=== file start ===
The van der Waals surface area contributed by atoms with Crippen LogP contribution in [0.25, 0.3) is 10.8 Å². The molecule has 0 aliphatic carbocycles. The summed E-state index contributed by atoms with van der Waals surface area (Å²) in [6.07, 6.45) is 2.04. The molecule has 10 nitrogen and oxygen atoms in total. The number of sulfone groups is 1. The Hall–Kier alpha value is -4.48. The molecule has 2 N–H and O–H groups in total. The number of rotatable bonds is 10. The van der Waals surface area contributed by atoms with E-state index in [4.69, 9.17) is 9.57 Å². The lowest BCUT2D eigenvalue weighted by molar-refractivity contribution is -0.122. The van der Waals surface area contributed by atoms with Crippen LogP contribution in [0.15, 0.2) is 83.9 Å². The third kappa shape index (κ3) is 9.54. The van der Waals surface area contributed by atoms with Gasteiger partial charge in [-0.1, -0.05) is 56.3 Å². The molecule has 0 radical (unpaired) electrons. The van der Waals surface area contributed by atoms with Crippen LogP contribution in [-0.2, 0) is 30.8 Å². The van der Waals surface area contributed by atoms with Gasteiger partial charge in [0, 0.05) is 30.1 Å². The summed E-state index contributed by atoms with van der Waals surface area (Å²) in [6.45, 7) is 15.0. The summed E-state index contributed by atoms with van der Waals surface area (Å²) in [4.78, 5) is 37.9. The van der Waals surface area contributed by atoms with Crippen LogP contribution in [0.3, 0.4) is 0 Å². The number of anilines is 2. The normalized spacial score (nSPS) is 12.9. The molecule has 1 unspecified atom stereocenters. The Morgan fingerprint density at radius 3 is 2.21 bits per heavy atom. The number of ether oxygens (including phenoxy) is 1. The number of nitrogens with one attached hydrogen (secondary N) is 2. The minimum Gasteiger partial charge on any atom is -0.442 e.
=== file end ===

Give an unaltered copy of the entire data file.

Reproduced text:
The van der Waals surface area contributed by atoms with Crippen LogP contribution in [0.25, 0.3) is 10.8 Å². The molecule has 0 aliphatic carbocycles. The summed E-state index contributed by atoms with van der Waals surface area (Å²) in [6.07, 6.45) is 2.04. The molecule has 10 nitrogen and oxygen atoms in total. The number of sulfone groups is 1. The Hall–Kier alpha value is -4.48. The molecule has 2 N–H and O–H groups in total. The number of rotatable bonds is 10. The van der Waals surface area contributed by atoms with E-state index in [4.69, 9.17) is 9.57 Å². The lowest BCUT2D eigenvalue weighted by molar-refractivity contribution is -0.122. The van der Waals surface area contributed by atoms with Crippen LogP contribution in [0.15, 0.2) is 83.9 Å². The third kappa shape index (κ3) is 9.54. The van der Waals surface area contributed by atoms with Gasteiger partial charge in [-0.1, -0.05) is 56.3 Å². The molecule has 0 radical (unpaired) electrons. The van der Waals surface area contributed by atoms with Crippen LogP contribution in [-0.2, 0) is 30.8 Å². The van der Waals surface area contributed by atoms with Gasteiger partial charge in [0, 0.05) is 30.1 Å². The summed E-state index contributed by atoms with van der Waals surface area (Å²) in [6.45, 7) is 15.0. The summed E-state index contributed by atoms with van der Waals surface area (Å²) in [4.78, 5) is 37.9. The van der Waals surface area contributed by atoms with Crippen LogP contribution in [0.3, 0.4) is 0 Å². The number of anilines is 2. The normalized spacial score (nSPS) is 12.9. The molecule has 1 unspecified atom stereocenters. The Morgan fingerprint density at radius 3 is 2.21 bits per heavy atom. The number of ether oxygens (including phenoxy) is 1. The number of nitrogens with one attached hydrogen (secondary N) is 2. The minimum Gasteiger partial charge on any atom is -0.442 e.